Adam Winkler, professor of constitutional law at the UCLA School of Law: “All the signs suggest the court may declare this case moot,” Winkler tells The Trace. “Five justices focused intently on the mootness issue, including Kagan, Breyer, Sotomayor, Ginsburg, and Roberts. Yet even a ruling that this controversy is moot will not stop the Court from eventually expanding Second Amendment protections. There are numerous Second Amendment cases waiting in the wings and the justices are likely to take one next term. It is likely only a matter of time before the court makes it harder for gun safety reforms to survive Second Amendment challenges.”
Adam Liptak, New York Times Supreme Court reporter: “The Supreme Court’s first Second Amendment case in nearly a decade may not result in a ruling of any particular consequence, judging from questioning at arguments on Monday that focused largely on whether the repeal of a New York City law made the case challenging it moot,” he wrote.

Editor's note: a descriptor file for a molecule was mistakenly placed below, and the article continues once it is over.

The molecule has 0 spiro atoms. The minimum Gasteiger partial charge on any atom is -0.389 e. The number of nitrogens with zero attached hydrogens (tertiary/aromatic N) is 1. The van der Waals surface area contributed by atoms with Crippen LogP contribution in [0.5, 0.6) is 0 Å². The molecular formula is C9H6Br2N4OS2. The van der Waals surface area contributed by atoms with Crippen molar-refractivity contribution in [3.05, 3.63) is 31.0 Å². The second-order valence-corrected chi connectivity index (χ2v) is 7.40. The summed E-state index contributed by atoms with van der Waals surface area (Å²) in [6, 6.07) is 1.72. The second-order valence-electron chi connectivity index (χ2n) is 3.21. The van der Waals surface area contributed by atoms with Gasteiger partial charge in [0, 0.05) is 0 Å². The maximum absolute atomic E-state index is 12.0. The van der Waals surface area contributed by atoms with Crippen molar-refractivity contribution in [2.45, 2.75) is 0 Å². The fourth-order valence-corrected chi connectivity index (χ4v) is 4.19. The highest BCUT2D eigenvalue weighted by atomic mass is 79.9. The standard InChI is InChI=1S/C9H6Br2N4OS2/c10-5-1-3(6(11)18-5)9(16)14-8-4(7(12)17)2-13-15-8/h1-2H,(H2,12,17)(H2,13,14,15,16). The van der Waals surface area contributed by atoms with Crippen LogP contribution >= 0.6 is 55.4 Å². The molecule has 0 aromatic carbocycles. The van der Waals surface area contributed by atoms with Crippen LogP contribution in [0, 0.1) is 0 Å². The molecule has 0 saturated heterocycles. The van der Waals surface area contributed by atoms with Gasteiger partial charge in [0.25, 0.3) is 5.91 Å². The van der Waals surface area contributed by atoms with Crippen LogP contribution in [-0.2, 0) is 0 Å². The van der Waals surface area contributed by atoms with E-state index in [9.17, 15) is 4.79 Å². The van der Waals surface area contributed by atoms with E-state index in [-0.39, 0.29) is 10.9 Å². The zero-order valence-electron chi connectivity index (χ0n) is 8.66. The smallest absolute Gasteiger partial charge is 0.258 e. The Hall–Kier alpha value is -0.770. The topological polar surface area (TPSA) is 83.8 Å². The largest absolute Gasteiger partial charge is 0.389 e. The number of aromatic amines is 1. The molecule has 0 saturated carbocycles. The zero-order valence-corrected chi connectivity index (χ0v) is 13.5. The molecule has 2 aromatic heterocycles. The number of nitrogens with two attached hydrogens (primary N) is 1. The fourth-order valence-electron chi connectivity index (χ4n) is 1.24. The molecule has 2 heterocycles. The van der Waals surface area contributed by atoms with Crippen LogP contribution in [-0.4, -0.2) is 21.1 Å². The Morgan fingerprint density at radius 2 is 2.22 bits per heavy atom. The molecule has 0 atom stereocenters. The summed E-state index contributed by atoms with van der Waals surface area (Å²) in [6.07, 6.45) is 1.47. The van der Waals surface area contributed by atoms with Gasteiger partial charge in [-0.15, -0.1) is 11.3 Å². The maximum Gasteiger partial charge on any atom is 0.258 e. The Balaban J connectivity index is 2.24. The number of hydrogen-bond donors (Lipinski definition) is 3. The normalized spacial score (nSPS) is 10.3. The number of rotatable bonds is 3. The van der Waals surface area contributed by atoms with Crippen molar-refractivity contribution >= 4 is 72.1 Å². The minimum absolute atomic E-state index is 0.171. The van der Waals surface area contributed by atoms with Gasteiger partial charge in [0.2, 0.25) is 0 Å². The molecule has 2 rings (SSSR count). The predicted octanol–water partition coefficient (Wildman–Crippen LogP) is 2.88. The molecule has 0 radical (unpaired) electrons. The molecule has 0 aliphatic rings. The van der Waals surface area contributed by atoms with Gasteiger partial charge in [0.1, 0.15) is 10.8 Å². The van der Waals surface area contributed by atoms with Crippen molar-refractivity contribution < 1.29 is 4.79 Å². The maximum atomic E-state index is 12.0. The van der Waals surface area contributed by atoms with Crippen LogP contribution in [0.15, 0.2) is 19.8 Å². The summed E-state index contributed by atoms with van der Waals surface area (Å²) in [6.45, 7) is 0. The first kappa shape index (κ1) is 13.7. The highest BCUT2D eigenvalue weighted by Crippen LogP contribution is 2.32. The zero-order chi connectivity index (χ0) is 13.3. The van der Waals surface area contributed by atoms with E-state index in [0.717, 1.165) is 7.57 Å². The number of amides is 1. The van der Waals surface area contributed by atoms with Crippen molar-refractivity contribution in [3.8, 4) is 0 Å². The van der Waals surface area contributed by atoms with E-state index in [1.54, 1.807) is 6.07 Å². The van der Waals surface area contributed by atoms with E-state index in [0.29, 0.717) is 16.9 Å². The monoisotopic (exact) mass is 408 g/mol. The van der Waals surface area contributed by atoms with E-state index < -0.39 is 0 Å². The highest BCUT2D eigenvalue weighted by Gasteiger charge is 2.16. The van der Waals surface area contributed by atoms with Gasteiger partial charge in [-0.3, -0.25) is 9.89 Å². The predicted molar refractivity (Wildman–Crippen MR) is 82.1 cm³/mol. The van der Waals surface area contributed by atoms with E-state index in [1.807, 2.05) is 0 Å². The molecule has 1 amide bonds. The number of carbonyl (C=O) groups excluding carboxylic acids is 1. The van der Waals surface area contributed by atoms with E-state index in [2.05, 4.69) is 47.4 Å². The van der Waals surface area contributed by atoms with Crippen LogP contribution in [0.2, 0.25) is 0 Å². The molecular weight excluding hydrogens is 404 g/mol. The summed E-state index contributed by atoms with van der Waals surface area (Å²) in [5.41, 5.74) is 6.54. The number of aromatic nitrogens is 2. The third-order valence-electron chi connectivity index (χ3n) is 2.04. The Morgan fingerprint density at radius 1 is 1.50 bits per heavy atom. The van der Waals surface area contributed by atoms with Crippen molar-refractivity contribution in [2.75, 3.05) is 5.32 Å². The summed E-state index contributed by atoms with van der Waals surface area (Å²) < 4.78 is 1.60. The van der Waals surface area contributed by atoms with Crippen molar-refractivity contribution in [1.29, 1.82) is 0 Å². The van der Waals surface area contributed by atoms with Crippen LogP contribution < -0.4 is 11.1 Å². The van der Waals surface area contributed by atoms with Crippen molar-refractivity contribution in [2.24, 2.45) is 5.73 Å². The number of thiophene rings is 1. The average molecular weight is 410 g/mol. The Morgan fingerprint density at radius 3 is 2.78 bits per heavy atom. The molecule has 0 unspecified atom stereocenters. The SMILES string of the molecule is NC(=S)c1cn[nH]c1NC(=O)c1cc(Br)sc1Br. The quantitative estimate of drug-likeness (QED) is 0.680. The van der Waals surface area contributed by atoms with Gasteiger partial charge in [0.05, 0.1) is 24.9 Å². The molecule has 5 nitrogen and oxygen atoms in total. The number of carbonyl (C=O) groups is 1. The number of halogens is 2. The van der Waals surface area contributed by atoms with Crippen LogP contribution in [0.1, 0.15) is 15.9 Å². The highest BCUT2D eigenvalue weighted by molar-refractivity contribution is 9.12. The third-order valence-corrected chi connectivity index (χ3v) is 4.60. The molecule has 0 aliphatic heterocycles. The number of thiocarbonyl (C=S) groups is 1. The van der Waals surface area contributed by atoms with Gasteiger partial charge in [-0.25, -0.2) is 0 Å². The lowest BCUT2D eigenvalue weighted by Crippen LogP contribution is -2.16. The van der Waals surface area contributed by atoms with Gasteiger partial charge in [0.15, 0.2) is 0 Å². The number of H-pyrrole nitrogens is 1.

Adam M. Samaha, Inez Milholland professor of civil liberties at the NYU School of Law: “The mootness position did at least as well as expected at oral argument this week. That issue involves limits on federal court power that are designed to be nonpartisan and neutral as to various rights claims. One’s enthusiasm or doubt about the claimed right is not supposed to matter. However realistic it might be to assume that feelings about rights may influence judgments about the limits of judicial power, at least sometimes those issues can be separated. And the Court might well illustrate how to maintain integrity for these judicial limits in this case. When a state statute repudiates a city rule, broadly and without an expiration date on the rollback, a challenge to the city rule is moot. In any event, as of now, no jurisdiction in the country has the rule that was challenged in this lawsuit. It’s not even clear that any other jurisdiction has ever had such a transport restriction.”